Christine Zinser and Mary Lipsey of the Burke Historical Society presented the background to many Burke residents’ opposition to an airport in the community in the 1950s.
Photo by Janelle Germanos
If it weren’t for a group of concerned citizens in the 1950s, Burke could have very well been the site of a major airport.
This revelation, along with many others concerning Burke’s opposition to an airport, was the topic at the latest meeting of the Burke Historical Society.
Burke residents and historical society members Mary Lipsey and Christie Zinser took the audience back to the 1950s, when the federal government considered Burke for the Washington, D.C. metropolitan area’s next major airport.
Although Chantilly was chosen for the site of Dulles Airport, the debate over the airport’s location in the 1950s shows a lot about the area’s history, including the work of dedicated citizen organizations.
“We often study what has been,” said Jon Vrana, president of the Burke Historical Society. “This is a history of what wasn’t.”
On June 13, 1951, a notice from the federal government was posted at the Burke Post Office, located next to today’s fire department. The notice stated that the government would begin condemning land, 4,500 acres to be exact, in Burke for use for an airport.
According to Lipsey and Zinser, planes would be flying right over Silas Burke’s house. It was the opposition to this airport that led to the creation of the Burke Civic Association.
The condemnation of land would largely affect farm owners, who owned large amounts of land in the Burke Area.
“The idea of the airport split people’s friendships,” Lipsey said. “People moved out of town. Some people actually moved their homes.”
According to Zinser, who was fascinated by Burke’s involvement in this series of events leading to Chantilly being chosen as the airport’s location, Burke was a serious contender for the location because of monetary interests, as groups like the Washington Board of Trade and Chamber of Commerce supported the airport in Burke.
The Fairfax County Board of Supervisors and Burke Citizen’s Association were opposed to Burke as the location for many reasons, saying that the airport would decrease property value, increase noise pollution, and impact more citizens than if another location was chosen.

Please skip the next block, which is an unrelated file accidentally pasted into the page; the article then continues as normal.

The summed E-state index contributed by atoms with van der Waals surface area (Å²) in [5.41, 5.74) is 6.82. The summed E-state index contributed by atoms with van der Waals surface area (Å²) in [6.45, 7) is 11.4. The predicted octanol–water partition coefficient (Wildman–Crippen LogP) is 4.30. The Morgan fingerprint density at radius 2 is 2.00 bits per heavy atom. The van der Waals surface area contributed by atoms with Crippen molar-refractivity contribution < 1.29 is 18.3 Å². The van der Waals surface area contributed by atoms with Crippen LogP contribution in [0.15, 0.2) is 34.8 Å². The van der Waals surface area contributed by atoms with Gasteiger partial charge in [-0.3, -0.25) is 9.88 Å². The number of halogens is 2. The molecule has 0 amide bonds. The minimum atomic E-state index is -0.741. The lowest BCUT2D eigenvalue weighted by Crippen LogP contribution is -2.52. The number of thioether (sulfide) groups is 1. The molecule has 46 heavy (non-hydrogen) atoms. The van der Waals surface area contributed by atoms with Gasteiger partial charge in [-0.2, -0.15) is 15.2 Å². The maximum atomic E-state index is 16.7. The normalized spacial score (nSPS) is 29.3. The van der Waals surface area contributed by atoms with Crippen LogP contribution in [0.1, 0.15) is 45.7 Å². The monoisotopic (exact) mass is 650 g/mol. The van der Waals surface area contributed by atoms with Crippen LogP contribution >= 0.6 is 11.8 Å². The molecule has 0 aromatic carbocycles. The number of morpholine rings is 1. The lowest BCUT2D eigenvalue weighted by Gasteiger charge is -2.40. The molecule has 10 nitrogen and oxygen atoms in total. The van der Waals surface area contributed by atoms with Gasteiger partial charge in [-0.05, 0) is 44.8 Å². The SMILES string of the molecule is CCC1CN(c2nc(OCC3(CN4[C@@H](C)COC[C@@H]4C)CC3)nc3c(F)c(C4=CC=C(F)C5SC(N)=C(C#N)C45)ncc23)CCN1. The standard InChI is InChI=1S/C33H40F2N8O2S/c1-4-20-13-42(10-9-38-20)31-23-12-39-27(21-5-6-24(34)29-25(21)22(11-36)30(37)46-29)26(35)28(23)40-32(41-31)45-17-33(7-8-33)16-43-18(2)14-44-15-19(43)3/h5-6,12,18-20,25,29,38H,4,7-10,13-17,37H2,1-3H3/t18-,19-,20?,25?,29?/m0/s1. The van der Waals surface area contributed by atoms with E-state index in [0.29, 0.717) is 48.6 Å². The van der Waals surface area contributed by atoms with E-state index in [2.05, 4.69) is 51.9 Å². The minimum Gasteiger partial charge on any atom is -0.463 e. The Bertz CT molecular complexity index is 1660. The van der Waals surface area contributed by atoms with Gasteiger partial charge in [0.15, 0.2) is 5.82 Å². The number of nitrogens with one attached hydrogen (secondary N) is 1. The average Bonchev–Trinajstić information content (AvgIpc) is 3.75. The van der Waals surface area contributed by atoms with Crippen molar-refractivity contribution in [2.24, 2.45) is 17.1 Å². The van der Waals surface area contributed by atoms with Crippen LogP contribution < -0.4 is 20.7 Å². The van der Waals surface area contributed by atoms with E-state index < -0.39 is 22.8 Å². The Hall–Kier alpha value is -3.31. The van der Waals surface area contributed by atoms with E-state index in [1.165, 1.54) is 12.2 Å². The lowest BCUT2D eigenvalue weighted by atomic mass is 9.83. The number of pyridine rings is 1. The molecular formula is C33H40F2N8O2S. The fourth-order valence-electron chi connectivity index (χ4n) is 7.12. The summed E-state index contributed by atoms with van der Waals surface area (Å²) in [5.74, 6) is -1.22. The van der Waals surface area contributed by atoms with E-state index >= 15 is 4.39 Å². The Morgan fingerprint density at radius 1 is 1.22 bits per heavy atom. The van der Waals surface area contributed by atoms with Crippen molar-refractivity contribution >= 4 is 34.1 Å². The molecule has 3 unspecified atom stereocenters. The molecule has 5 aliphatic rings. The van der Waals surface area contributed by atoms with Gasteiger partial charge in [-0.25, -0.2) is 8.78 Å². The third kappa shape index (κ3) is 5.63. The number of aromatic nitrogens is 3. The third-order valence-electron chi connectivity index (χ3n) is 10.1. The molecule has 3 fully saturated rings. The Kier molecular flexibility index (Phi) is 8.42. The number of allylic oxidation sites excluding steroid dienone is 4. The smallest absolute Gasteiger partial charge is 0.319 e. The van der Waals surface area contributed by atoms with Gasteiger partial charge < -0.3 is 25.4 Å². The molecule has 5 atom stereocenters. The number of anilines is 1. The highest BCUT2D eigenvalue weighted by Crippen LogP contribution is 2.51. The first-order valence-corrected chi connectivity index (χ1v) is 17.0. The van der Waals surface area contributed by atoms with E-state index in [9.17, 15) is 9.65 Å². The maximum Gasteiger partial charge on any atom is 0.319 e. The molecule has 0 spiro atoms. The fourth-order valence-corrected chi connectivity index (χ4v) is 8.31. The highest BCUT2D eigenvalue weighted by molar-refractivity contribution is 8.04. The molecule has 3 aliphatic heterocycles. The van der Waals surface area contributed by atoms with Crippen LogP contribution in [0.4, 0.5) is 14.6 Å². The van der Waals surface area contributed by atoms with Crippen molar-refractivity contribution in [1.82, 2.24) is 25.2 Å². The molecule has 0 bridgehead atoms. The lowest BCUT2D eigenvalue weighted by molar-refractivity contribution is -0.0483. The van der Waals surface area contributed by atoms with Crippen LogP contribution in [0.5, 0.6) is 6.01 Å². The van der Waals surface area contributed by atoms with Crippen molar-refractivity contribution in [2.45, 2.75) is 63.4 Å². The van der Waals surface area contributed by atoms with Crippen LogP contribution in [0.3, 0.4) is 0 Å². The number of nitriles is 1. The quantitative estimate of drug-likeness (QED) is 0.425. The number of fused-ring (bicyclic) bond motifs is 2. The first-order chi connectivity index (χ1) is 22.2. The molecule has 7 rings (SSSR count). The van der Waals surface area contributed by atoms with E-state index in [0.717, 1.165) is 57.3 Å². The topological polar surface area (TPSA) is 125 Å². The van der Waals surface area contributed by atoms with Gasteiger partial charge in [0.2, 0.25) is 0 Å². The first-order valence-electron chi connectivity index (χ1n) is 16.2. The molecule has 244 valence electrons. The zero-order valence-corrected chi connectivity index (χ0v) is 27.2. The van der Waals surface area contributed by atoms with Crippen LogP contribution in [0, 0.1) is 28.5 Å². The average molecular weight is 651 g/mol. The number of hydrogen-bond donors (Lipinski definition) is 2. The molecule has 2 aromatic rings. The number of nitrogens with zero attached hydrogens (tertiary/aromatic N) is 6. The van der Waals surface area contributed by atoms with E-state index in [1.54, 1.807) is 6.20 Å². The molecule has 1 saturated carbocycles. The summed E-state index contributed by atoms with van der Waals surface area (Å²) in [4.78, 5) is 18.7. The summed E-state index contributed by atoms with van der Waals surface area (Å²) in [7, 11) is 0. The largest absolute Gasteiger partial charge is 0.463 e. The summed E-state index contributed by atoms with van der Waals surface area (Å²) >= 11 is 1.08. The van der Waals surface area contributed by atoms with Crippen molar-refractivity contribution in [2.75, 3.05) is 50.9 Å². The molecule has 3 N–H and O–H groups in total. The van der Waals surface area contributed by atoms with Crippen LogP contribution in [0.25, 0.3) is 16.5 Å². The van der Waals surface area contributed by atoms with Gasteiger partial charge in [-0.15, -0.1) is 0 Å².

On Jan. 14, 1958, Chantilly was selected, which Zinser and Lipsey said is because the federal government didn’t think they would get as much resistance from citizens of the small town of Willard, which was largely African-American.
The impacts of Burke almost being the site of a major airport can still be seen today. Many of the old farmhouses were purchased by the federal government and were offered for sale after Chantilly was chosen, but most homeowners could not afford to buy back their property. The current location of Burke Lake Park is on land originally intended for the airport.
Willard will be the topic of discussion at an upcoming Burke Historical Society meeting, which Vrana encourages residents in the area to join.
“Members can go on field trips. We recently went on a tour of the U.S. Capitol that was supposed to last 30 minutes, but ended up being three hours,” Vrana said.
According to Vrana, there are a variety of aspects of history that members are interested in.
“I enjoyed researching the debate surrounding the placement of the airport, and finding out what wasn’t apparent,” Zinser said.
Membership allows for countless research opportunities, Vrana said, and is a good resource to have for genealogy projects.